I am a huge fan of Agile software development and since becoming Elcom’s Technical Director I have made it my business to push us to become more Agile at every step. But a few months ago I realised I was pushing a square block into a round hole.
It started with a realisation that most proponents of Agile software development had a common single clause that modified their promises of great results.
Customers must get involved for Agile to work.
In Scrum it’s the Product Owner, and it must be the single wringable neck – the person accountable to the business for the project’s delivery of real value. It is the person who not only understands, but can make decisions about functionality, business needs and the user interface.
While this sounds great, and you would think that people paying you tens (if not hundreds) of thousands of dollars would want to get involved, we had found all too often that big promises of ongoing involvement disappeared as soon as the project kicked off. Clients wanted to tell us what they wanted, approve our quote, pay us the money, and then pretend we didn’t exist until we had finished their project. Or they had a committee of thousands that wanted to give us their pent up IT requirements, regardless of whether it was in scope or not, and often in conflict with each other.
To be fair to our clients, we often are simply implementing our software and the amount of customer involvement is quite low – however that didn’t fit the Agile methodology we wanted to work within.
Things became clearer for me when I attended a ThoughtWorks Quarterly Technology Briefing in Sydney, and got the chance to hear Martin Fowler speak about how to fail in Agile adoption. During the Q&A I asked him how he suggested we handle customers who were reluctant to get involved.
Martin pointed out that there are in general two sorts of projects:
- Strategic: Key to business success, and as such important.
- Infrastructure: Necessary to do, but not seen as particularly vital for business success.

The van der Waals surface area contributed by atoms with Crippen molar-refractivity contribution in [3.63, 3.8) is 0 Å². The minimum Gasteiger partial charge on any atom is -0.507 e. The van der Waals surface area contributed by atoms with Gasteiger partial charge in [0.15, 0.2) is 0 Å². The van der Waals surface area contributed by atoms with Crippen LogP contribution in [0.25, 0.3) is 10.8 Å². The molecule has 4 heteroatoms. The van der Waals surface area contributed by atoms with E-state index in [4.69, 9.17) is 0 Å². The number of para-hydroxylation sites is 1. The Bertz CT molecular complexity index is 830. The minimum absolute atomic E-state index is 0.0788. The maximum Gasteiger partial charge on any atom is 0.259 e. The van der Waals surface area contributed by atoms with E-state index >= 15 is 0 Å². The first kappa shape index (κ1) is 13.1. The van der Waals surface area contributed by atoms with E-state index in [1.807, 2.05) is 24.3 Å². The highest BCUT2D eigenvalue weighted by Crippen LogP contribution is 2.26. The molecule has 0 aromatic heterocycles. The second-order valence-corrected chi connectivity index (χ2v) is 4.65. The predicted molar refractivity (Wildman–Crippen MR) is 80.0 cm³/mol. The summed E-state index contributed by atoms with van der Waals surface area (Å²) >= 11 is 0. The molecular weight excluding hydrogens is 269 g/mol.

Immediately I saw that for many of our clients their projects were internally seen as necessary (new intranet, re-skinned website) but were not particularly risky or impactful on the organisation’s success. I mulled that answer over for a while and wondered what it might mean for our use of Agile.
A few weekends later I was re-reading David Maister’s classic book Managing the Professional Service Firm and came across his definition of the three basic types of professional service delivery. He writes for any type of professional service and uses examples from disciplines as far apart as architecture, accounting, engineering and management consulting to make his point.
- Client problem is at forefront of professional or technical knowledge
- “Hire us because we’re smart”
- One-off projects
- Highly skilled and highly paid professionals
- Clients require highly customised output, more familiar problems
- “Hire us because we’ve done it before”
- Specialised knowledge in project area
- We sell our knowledge, experience and judgement
- Client problems are well-known and familiar, solutions also well-known
- “Hire us because we can do it for you”
- Repeat projects, well understood, standard solutions
- Well trained and supervised junior staff
Maister points out that you can see a continuum from Brains to Grey Hair to Procedure for a range of different service features.
Using this idea, I could see that most of the “infrastructure” projects we had involved procedure or efficiency services. A simple deployment of CommunityManager.NET with implementation of a specified basic website design and some custom styling of forms and other modules. Agile simply slowed these projects down and was generally ignored by the team doing most of this work.
On the other hand some of our custom development work fell into the realm of grey hair or experience services – enhancing or extending CommunityManager.NET for a client. These usually did not need to be Agile projects, but were being forced into our product sprint cycle, even when they were a day or two of custom work not dependent upon enhancements to our core product.